If the families of the Red Lake, Mn., shooting victims follow the pattern of other school shootings, their five stages of grief will be supplemented by filing a civil suit, says the St. Paul Pioneer Press. Unlike those at Columbine, Jonesboro or other schools where shootings spawned litigation, the Red Lake residents have the option of filing suit in their own tribal court system. It is a legal arena that is less complicated and has fewer standards of court procedure than state or federal courts. Says Dan Charnoski, the court’s administrator and acting chief judge: “It’s pretty basic – ‘either you did it or you didn’t.’ ” A report by a consultant last year found Red Lake’s courts overloaded, lax in procedures, and indifferent to victims’ safety. It noted that while the caseload was going up, funding was being cut.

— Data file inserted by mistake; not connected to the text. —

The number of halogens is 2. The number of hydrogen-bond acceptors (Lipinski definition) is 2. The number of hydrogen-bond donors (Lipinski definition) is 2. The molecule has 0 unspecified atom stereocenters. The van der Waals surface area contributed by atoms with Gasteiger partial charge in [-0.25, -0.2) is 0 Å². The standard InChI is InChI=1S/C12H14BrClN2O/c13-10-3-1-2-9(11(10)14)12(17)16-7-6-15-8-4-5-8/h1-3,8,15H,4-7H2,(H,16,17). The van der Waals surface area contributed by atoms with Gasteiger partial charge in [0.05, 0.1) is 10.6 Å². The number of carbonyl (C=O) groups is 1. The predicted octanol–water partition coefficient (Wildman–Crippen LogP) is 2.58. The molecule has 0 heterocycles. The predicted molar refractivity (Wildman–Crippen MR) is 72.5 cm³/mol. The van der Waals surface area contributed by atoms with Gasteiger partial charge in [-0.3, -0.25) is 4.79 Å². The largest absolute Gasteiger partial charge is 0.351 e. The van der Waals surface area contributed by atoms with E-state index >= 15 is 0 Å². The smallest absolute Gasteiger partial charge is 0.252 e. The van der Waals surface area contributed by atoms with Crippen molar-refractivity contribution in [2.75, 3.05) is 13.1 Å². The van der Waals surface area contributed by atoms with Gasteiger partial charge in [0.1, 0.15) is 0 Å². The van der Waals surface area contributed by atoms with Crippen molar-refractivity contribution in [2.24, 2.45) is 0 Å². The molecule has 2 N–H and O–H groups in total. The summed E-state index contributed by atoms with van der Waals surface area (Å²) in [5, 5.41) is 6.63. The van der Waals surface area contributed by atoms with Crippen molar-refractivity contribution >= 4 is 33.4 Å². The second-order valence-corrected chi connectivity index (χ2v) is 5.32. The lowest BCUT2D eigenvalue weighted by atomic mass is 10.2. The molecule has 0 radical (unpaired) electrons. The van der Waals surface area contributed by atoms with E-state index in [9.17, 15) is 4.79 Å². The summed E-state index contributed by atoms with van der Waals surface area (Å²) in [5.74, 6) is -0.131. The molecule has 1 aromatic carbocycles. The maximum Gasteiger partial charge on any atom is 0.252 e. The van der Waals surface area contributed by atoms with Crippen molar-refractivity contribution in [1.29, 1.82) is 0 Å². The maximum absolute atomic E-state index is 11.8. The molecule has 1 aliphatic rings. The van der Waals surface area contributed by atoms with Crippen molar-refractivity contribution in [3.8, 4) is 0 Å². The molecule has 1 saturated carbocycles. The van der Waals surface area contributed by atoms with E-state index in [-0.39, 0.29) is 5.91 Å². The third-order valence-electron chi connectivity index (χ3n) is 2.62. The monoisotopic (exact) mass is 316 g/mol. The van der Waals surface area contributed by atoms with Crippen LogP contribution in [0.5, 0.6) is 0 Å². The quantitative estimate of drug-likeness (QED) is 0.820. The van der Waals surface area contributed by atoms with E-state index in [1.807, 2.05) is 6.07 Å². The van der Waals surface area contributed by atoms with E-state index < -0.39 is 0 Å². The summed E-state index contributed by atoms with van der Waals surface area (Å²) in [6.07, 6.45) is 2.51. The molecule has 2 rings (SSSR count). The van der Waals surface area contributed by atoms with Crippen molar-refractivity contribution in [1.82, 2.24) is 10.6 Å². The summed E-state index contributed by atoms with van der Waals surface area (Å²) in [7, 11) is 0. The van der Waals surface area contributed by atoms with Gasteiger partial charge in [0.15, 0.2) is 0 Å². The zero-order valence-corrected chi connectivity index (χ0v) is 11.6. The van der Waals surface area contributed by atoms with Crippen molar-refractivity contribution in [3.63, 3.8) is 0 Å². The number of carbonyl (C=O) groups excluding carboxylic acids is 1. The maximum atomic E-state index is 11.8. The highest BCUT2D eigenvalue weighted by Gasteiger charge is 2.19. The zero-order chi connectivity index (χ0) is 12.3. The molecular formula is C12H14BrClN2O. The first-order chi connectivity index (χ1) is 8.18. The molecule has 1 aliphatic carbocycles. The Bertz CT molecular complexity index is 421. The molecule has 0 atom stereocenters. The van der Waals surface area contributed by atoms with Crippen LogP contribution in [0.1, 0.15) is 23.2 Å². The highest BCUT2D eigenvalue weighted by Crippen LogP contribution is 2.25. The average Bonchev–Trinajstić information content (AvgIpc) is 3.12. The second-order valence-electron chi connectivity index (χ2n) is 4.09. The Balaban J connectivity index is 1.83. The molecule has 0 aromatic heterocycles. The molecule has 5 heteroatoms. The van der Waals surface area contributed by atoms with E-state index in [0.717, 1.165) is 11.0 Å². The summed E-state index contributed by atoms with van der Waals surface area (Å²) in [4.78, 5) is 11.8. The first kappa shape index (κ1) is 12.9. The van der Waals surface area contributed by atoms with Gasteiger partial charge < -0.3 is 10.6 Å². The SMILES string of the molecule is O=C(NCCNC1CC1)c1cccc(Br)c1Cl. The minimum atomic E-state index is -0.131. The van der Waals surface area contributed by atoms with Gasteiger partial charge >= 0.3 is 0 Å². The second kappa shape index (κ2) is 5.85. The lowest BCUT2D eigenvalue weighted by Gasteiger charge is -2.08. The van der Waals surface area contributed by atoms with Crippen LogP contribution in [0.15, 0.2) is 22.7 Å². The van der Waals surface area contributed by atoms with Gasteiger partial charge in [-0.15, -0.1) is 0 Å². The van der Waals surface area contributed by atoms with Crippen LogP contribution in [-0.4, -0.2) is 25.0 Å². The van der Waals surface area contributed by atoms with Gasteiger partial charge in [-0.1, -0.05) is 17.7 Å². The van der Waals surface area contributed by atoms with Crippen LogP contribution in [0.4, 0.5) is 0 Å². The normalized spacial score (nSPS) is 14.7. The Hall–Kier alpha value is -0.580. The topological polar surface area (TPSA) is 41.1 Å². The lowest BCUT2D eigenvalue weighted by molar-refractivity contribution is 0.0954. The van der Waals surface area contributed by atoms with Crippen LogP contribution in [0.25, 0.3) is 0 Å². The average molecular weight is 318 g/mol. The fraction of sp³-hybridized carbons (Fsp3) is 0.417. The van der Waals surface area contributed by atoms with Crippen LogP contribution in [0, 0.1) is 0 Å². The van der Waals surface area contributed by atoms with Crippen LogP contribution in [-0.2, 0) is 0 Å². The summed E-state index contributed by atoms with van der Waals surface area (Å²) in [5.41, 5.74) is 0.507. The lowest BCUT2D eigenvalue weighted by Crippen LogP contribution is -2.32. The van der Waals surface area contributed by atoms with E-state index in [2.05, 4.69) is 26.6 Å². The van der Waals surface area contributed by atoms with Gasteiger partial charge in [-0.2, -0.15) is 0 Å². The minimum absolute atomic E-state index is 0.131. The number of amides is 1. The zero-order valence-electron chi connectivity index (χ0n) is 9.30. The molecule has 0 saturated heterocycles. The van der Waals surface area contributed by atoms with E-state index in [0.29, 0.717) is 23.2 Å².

On March 21, Jeff Weise, a depressed 16-year-old, killed nine people and wounded seven before killing himself. Of those he killed, seven were at Red Lake Senior High School. The first civil case in the Columbine school shootings in Colorado in 1999 was filed five weeks after the tragedy. Of several cases filed against various individuals and institutions, some were dropped, some were thrown out of court, and most were settled out of court for money. Potential plaintiffs at Red Lake who believe they might have a case against the tribal police or tribal council would face a major hurdle: The Red Lake Band of Chippewa claims sovereign immunity.